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November 2020 Monthly Running Challenge

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  • polskagirl01polskagirl01 Member Posts: 1,203 Member Member Posts: 1,203 Member
    Running goals - keep at the 8 mile long runs and hopefully they will start feeling easier! Run a good time at the virtual Thanksgiving 5k we have scheduled. And just keep living and running regularly!


    Had a weird heart thing which may or may not have been the start of a lupus flare, hoping it won’t be a problem in future. Doctor’s office says no appointments even phone consultations for 2 weeks “if it’s an emergency go to the ER” and the ER is backed up with Covid patients. And my primary life goal for November is to continue being cautious and hopefully not catch Covid, since our cases here are super-high and everyone has Covid fatigue and has stopped being cautious. Seriously it’s just so tempting to run an in-person race now that they have started having them again but it’s more dangerous now than ever.

    Great running. I hope it's not another flare, that sounds really frustrating. And that you'll be able to keep from worrying. Good call on staying away from the events for now.
  • skippygirlsmomskippygirlsmom Member Posts: 4,134 Member Member Posts: 4,134 Member
    11/1 - 5 miles

    5 of 120 miles
  • quilteryoyoquilteryoyo Member Posts: 2,485 Member Member Posts: 2,485 Member
    Great run @kgirlhart . I've been having some minor Garmin issues also. Hope they haven't been "hacked" again. Sounds like you have a great plan for race week. You are going to do great!

    @AlphaHowls You continues to amaze and inspire me.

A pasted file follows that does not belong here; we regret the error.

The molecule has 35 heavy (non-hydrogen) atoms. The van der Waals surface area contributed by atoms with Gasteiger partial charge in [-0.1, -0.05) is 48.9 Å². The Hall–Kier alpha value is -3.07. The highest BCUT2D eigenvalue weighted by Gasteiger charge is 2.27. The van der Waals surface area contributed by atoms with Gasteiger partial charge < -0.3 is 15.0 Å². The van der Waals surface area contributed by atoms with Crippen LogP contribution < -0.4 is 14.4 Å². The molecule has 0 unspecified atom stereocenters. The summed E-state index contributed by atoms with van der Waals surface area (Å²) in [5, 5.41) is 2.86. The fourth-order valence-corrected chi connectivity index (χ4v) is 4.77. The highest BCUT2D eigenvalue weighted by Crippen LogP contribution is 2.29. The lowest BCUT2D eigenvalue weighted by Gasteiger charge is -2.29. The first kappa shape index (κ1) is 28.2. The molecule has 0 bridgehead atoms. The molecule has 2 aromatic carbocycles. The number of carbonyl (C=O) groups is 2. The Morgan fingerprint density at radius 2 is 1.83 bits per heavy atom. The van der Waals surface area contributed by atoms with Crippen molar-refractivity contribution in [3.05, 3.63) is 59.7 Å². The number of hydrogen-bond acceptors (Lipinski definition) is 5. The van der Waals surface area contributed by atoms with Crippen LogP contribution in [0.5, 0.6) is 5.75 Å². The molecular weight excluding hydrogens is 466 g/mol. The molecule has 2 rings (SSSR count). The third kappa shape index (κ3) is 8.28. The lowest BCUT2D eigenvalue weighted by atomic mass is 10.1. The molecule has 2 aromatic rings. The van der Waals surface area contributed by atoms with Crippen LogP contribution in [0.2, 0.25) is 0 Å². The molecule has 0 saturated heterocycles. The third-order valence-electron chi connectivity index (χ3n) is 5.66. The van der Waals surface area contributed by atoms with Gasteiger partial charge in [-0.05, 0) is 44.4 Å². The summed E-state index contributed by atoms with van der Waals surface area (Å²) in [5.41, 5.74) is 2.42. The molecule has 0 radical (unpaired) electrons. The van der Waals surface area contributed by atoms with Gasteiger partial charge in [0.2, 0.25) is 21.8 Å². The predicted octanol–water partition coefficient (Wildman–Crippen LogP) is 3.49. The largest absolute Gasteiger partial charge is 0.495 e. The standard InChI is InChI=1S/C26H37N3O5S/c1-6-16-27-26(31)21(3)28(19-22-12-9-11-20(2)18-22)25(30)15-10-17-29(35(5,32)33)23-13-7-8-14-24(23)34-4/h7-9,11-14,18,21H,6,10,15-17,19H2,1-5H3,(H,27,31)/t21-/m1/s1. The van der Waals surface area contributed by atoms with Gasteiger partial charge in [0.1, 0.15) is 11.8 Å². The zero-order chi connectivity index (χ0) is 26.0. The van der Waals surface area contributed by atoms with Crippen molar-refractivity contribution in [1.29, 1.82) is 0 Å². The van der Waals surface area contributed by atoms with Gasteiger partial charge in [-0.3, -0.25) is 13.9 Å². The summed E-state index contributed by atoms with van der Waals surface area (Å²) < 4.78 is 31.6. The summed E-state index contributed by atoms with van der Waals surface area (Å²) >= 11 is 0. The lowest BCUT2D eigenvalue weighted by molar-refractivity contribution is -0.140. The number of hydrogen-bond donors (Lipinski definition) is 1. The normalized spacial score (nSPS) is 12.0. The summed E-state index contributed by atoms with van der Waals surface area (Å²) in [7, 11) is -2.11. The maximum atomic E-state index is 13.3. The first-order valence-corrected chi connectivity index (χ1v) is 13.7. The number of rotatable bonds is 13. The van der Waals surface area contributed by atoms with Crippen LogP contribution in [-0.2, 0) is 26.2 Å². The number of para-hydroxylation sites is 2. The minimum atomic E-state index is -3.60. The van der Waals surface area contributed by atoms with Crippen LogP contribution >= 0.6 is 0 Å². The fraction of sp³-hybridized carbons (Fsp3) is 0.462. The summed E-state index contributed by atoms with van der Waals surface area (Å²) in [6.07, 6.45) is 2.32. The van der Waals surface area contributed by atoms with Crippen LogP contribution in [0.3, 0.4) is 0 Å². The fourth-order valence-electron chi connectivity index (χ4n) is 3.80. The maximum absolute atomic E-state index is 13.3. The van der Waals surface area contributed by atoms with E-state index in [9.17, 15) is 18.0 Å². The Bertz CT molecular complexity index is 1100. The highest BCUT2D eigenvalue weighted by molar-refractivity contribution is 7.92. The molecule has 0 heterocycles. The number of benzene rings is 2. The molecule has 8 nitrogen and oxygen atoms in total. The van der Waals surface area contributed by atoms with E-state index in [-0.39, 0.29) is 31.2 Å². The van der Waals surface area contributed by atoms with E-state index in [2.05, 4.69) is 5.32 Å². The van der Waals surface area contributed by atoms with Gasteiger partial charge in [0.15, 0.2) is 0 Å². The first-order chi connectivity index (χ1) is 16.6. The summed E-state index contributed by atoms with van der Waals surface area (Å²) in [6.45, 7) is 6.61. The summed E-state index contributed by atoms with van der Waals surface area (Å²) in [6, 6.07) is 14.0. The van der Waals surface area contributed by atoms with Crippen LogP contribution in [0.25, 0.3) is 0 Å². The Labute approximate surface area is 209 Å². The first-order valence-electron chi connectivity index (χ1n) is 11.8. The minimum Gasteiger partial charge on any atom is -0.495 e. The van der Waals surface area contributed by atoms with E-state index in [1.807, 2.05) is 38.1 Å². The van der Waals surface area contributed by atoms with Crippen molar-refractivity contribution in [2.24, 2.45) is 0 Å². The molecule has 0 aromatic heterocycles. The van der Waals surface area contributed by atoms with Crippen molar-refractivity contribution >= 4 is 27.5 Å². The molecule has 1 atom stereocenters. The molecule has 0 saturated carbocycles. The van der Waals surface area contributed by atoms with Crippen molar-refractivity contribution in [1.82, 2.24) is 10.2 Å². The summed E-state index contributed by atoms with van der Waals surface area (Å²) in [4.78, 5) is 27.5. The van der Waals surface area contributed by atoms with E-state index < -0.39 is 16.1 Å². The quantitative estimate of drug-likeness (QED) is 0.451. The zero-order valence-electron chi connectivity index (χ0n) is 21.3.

• ContraryMaryMaryContraryMaryMary Member Posts: 1,319 Member Member Posts: 1,319 Member
    Ok, I have to show you my daughter's costume. It's my favorite one she has ever done. Not pictured is the book covered mask to complete the look.
    ltwmu4qon9aa.jpg

    Love it. Great idea, and she looks stunning.
  • AvidkeoAvidkeo Member Posts: 2,372 Member Member Posts: 2,372 Member
    So I ran my number one big event of the year yesterday, and totally fluffed it. Gutted.

    I probably shouldn't be so hard on myself - I set a tough target, but, I knew what needed to be done to achieve it, and failed.

    I was aiming for a 1:45 on the Auckland Half - last year I ran a PB there of 1:48:40 after a debacle of a start that had me still on the ferry as the starting gun sounded. That meant I threw all expectations out of the window and just relaxed and ran and enjoyed it, no pressure, no expectations.

    This time round, mindful that my new coach would be analysing my performance, and having set a "dream" time to race, I was early to the start and was more prepared than I've ever been for anything. I was also more nervous than I have ever been on a start line - to the point I was feeling nauseous. And there, I think, is the essence of my downfall: I suspect I psyched myself out.

    I knew that to achieve a 1:45 half you have to run at 4:58 pace, and if you analyse the data, for the first 15km I was averaging exactly 4:58 pace. However, at kilometre 16, you come to the Auckland Harbour Bridge. This is, in essence, a massive hill - it was steeper than I remember and we had a head wind going up it, subsequently that kilometre was a 5:52 (in fact, kilometre 15 sees my pace impacted by the headwind to the tune of 10 seconds).

    The massive downhill that is the other side of the bridge saw a corresponding leap in speed but not nearly enough to negate the loss, only clawing back a few seconds, and it was also followed by another steep, although fortunately shorter, climb, which further taxed the legs and lungs.

    And in that 2.5km stretch, my goal was thwarted.

    I knew I had stuffed up, and I did what I could to make up, but you can't shave a minute from your half marathon time in the final 3.5km.